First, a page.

My rope writing has a very long reach; up to the heavens and down into the bottom of the well with a bucket to draw up surprise after surprise. It is the sort of rope that I twine and weave as I go through time. The strands hold the content and I travel on with less emotional baggage which unravels on the journey. I travel lighter. Emotions like fear, shame, and anxiety are shed and what is essentially mine is not lost. What is left after this shedding of cluttered up feelings is like a steel core through the centre of the rope, through the centre of myself.
My Approach in the Present to Past Experience
The following prose-poem was written in response to reading Selima Hill’s collection: Lou Lou. Her poems – with their extraordinary juxtapositions of different images – entered the world of psychiatric care that she had received when younger in hospital. She gave her bizarre but brilliant poems ordinary names like: Night-room, Day-room, Side-room, Corridor and so on.
Reading them brought up painful memories of my own time in an acute psychiatric ward. Many of those memories were of the corridor. There is a lot of action in a psychiatric ward’s corridor: patients pace up and down like animals in a cage, fights break out, patients are smartly walked in or out. Visitors come and then leave behind their relatives.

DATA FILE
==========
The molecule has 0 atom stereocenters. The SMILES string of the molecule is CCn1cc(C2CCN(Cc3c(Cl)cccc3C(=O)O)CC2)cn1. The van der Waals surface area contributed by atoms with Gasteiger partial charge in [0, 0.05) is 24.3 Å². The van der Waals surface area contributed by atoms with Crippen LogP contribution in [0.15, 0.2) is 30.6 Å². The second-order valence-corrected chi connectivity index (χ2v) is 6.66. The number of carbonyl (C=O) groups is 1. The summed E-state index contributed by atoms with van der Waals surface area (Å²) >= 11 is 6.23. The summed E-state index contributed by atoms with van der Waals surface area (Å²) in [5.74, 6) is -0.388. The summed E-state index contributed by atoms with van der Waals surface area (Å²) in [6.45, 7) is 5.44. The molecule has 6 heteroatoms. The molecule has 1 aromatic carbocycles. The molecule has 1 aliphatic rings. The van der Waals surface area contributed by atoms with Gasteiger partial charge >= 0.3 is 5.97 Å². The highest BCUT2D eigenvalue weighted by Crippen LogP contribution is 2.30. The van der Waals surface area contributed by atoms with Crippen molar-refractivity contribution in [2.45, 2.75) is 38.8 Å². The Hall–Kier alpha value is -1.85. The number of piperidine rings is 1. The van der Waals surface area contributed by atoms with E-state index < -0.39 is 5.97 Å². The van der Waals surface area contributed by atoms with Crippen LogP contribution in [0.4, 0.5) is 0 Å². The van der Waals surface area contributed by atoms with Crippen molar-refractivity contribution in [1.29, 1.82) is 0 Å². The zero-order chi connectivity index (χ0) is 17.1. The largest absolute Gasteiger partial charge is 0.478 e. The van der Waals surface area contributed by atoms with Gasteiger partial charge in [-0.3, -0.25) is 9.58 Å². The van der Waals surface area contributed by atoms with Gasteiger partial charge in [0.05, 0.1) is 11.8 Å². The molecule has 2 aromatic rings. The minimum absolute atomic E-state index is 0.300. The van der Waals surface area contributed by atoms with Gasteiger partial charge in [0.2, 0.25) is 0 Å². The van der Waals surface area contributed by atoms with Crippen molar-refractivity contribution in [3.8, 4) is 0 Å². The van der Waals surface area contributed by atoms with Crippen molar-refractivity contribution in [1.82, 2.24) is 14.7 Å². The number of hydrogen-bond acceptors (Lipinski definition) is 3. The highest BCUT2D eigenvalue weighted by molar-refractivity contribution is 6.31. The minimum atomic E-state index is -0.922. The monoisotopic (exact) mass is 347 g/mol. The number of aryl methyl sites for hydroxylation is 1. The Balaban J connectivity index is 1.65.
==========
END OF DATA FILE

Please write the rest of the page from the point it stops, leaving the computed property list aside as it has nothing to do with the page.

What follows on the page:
My first description was a free-write: no form, a string of words on the page. Later I turned that into a prose-poem. Here it is:
is where the tramp woman fingered the walls
to find her way
leads to everywhere I must go
is where visitors come in and leave me behind
is where they shouted my name from the medicine trolley
echoes my name
is where I was frog-marched
for trying to use the office telephone
when the trolley phone had been out of order for days
leads to the doors
they tell you are locked they aren’t I can slip through
I didn’t run away I returned then they knew they were not locked
is where I went when I was so out of myself that I needed those walls
I read this silently to myself before a Presentation and felt my stomach turn over. The poem became alive, recreated the scene from over twenty years ago. Even though I had felt sick I knew the writing worked; that is the price I pay as a writer willing to read my poems in public. The reward came when several people told me afterwards that it was their favourite.
The creative process began when I redrafted my free-write. I put in line-breaks and spaces to make the lines look like a corridor on the page. (WordPress is limited and this is as near an approximation to placing on the page as I can get.) I changed the tenses from past to present. And wherever I had put in a ‘you’, which tends to distance the experience from both writer and listener, I owned the phrases with the first person pronoun, my own ‘I’ Voice.
Redrafting my original free-write into a prose-poem meant I had taken those memories from out of my head onto the paper. Taking that expressive writing and editing as I have described gave a shape to the lived experience. The naked vulnerability of exposing that experience became clothed with words. This may sound paradoxical but I found this helped my inner vulnerability shift into the body of the poem. The whole process was both therapeutic and creative.